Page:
Learners from all language backgrounds show evidence of the following stages: Stage 1: No want that. Stage 2: He no want that. Stage 3: Stage 4: Negation is attached to modal verbs: Stage 5: Negation is attached to auxiliaries: For example, in English, -ing is mastered before regular past tense, which is mastered before irregular past tense forms, which in turn are mastered before third-person present tense -s. Observation 5: Second language learning is variable in its outcome.
Here we mean that not all learners achieve the same degree of unconscious knowledge about a second language. They may also vary on speaking ability, comprehension, and a variety of other aspects of language knowledge and use. This may happen even under the same conditions of exposure.
Learners under the same conditions may be at different stages of developmental sequences or be further along than others in acquisition orders. What is more, it is a given that most learners do not achieve native-like ability in a second language. Observation 6: Second language learning is variable across linguistic subsystems.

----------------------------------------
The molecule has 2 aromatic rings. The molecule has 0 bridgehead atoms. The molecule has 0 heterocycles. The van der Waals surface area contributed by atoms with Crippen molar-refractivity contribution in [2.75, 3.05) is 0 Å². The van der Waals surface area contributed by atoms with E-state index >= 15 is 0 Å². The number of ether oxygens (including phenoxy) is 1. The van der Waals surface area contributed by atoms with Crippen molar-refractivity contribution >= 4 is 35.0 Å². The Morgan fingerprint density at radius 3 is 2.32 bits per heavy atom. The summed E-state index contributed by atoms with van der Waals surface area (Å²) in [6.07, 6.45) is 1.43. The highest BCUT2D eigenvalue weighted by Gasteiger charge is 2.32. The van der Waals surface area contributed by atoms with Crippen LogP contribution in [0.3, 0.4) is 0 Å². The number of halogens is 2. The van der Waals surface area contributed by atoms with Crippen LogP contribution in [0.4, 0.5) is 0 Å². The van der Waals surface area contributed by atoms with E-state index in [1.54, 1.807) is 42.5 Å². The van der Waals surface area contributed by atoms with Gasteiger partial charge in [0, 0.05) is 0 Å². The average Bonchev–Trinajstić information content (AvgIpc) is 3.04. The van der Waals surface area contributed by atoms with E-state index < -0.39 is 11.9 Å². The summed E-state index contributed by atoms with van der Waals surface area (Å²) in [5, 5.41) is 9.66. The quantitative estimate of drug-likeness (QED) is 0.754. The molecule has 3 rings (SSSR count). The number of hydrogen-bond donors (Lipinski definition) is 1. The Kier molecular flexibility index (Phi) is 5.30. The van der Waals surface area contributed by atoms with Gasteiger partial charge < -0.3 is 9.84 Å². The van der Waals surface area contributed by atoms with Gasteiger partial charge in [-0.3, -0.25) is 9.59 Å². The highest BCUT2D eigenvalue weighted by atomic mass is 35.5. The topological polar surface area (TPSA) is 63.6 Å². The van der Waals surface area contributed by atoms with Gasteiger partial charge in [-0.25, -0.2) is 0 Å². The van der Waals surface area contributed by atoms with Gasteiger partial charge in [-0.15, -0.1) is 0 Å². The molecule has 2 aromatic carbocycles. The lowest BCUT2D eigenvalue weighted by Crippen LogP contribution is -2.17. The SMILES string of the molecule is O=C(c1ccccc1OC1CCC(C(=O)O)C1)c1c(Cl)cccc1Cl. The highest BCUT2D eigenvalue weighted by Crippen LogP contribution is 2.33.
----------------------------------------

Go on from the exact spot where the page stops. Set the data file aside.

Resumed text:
Lan- guage is made up of a number of components that interact in different ways. Learners may vary in whether the syntax is more developed compared with the sound system, for example. Observation 7: There are limits on the effects of frequency on SLA. It has long been held that frequency of occurrence of a linguistic feature in the input correlates with whether it is acquired early or late, for example. However, frequency is not www. In some cases, something very frequent takes longer to acquire than something less frequent.
Observation 8: Evidence of the effects of the first language on SLA has been around since the beginning of con- temporary SLA research i. It is clear, however, that the first language does not have massive effects on either processes or outcomes, as once thought.
We will review one particular theory in Chapter 2. Instead, it seems that the influence of the first language is somehow selective and also varies across individual learners.
Observation 9: There are limits on the effects of instruction on SLA. Teachers and learners of languages often believe that what is taught and practiced is what gets learned.